Gone are the days of folks telling me I need to read some Popular Mechanic’s article or that I should watch some program on PBS (I do recommend the PBS Digital Studios though). Now, the media tells me that I missed some inane post that went viral. I am thrilled that many readers, listeners, and viewers are still looking for content creators that want to push out pieces that rises above the sea of shit.

Adam Mulholland's 5 Rules for Great Content

Accepting That Low-Quality Works

Websites that offer “quizzes” to tell you “what type of rock you were in the 80’s” take advantage of the thoughtless process people enjoy after a hard day’s work. They feast on simplicity and gamification of quick media. We know this works just by looking at our social feeds and the popularity of sites with weird names and .xyz domains. Once something gains success, the copycats come out to get in on the action. Why do they create these types of content? It’s because it works for their goal. They are built on massive virality that results in page views and advertising money. The other reason in this case could be to harvest as much information from you as possible to sell to marketers. In many cases you are the product if it’s free. (Except here because I don’t collect or sell anything)

On social media, people like to get through all those posts as quickly as possible. Facebook only puts 300 posts in a newsfeed, and power users (addicts) can get up to 1500 posts per day. People want easy information and that’s why the majority of posts dealing with debates over religion, politics, or other hot topics tend to not go anywhere unless it’s a meme. Memes allow people to click, laugh, cry, and then share it. I know after a long 12-hour day, the last thing I want to do is debate over Uncle Jimmy’s post on why the president made the wrong choice. Many feel this way. This isn’t all about social media though.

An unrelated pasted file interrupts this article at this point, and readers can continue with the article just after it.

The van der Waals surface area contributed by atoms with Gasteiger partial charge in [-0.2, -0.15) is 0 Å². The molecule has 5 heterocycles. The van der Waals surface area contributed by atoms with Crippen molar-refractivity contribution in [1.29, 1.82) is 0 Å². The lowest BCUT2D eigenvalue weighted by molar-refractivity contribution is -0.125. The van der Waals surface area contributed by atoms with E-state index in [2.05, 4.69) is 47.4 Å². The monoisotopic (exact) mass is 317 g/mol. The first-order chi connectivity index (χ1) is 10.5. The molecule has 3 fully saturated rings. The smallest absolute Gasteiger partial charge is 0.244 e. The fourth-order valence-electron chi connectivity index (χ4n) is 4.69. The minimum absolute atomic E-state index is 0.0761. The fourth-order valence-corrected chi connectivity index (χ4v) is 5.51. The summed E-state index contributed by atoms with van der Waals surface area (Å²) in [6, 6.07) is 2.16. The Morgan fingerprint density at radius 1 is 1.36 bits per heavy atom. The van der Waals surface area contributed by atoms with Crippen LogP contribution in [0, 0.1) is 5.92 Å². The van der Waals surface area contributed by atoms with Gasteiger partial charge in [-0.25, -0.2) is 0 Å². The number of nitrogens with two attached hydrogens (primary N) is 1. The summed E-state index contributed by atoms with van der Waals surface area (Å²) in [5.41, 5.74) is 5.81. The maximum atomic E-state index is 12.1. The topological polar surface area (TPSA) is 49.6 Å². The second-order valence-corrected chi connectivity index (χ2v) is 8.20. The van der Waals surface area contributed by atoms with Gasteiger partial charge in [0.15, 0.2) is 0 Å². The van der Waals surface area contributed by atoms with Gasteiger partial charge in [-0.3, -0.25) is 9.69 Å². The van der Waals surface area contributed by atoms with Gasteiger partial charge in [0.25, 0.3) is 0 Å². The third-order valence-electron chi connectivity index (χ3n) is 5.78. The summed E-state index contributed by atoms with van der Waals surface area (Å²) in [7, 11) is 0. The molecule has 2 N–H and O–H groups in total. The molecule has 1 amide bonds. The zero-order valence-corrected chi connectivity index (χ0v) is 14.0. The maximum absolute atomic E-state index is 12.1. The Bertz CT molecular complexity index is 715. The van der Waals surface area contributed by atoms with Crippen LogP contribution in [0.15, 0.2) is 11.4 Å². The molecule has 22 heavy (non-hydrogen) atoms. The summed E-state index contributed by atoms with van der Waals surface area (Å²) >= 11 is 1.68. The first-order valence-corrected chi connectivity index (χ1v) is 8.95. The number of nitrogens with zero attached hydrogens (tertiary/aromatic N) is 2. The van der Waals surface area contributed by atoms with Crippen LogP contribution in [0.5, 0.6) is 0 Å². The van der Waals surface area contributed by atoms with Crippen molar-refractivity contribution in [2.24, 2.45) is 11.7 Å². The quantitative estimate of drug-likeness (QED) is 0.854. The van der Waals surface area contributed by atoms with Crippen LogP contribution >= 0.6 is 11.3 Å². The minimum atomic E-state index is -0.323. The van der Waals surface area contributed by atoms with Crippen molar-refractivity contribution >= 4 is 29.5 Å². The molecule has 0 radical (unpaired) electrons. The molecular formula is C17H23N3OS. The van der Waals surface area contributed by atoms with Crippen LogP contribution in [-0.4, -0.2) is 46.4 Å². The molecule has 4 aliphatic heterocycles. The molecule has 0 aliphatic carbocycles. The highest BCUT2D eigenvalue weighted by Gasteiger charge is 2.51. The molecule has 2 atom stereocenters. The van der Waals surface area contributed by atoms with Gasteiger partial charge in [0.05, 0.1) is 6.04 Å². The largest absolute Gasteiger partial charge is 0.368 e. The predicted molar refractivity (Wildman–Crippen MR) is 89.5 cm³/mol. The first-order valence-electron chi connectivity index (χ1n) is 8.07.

These people are not dumb. People that use these sites are usually there to connect with friends and family. Facebook is not a place where minds are changed. People check in to see if something is new or to post something. As a content creator, it’s important that we craft something simple and shareable to get a share or a like. That is difficult if you aren’t well versed in this type of content. You not only have to have the right copy, the right image, but also the right demographic targeted. While I describe different types of content, you have to decide where you are best positioned to take advantage.

There are lots of sites out there in the world and each serves a purpose. Sites could be trying to collect your email address by giving you a free eBook, or some blog that provides little content, but lots of cat pics. They have their purposes, but they serve an underlining agenda and that could be good or bad. They use mindless content to rise in Google’s search, or find other ways to build traffic. The point that I want to make by addressing these types of sites or platforms is that it works. If you study a niche or type of site that is doing well you could make a good run at getting seen and popular. We all have to accept that while one might dislike the quizzes, others can’t wait to see the results. There are a significant number of casuals out there that can score some wins for the short-term. They tend to have a short burn though.

Why I Still Think High Quality Is the Long Game

Winning traffic and respect in the online world takes time and choosing the fast burn or the slow burn is a critical choice to make. You can always try to have both, but it will take a lot of work to learn the balance and execute your plan. I always play the long game, but the short game can be useful in some cases as well if I set up the Twitter cards, right size images and a catchy copy. Still, I would rather create a 5,000 word post on this site that makes someone think, or gives a reason for you to want more, than a 500 word post that you forget 5 minutes later. Content creators that want to be around as long as possible consider value each and every time they click the “Publish” button. I know I will re-read, listen to, or watch something I am posting for public consumption many times over until I know it’s the best that I can give. This is the sole reason why I don’t post on a schedule. I post when I feel the piece is ready. This post is actually one that I started a year ago in 2015 and I am finally publishing it.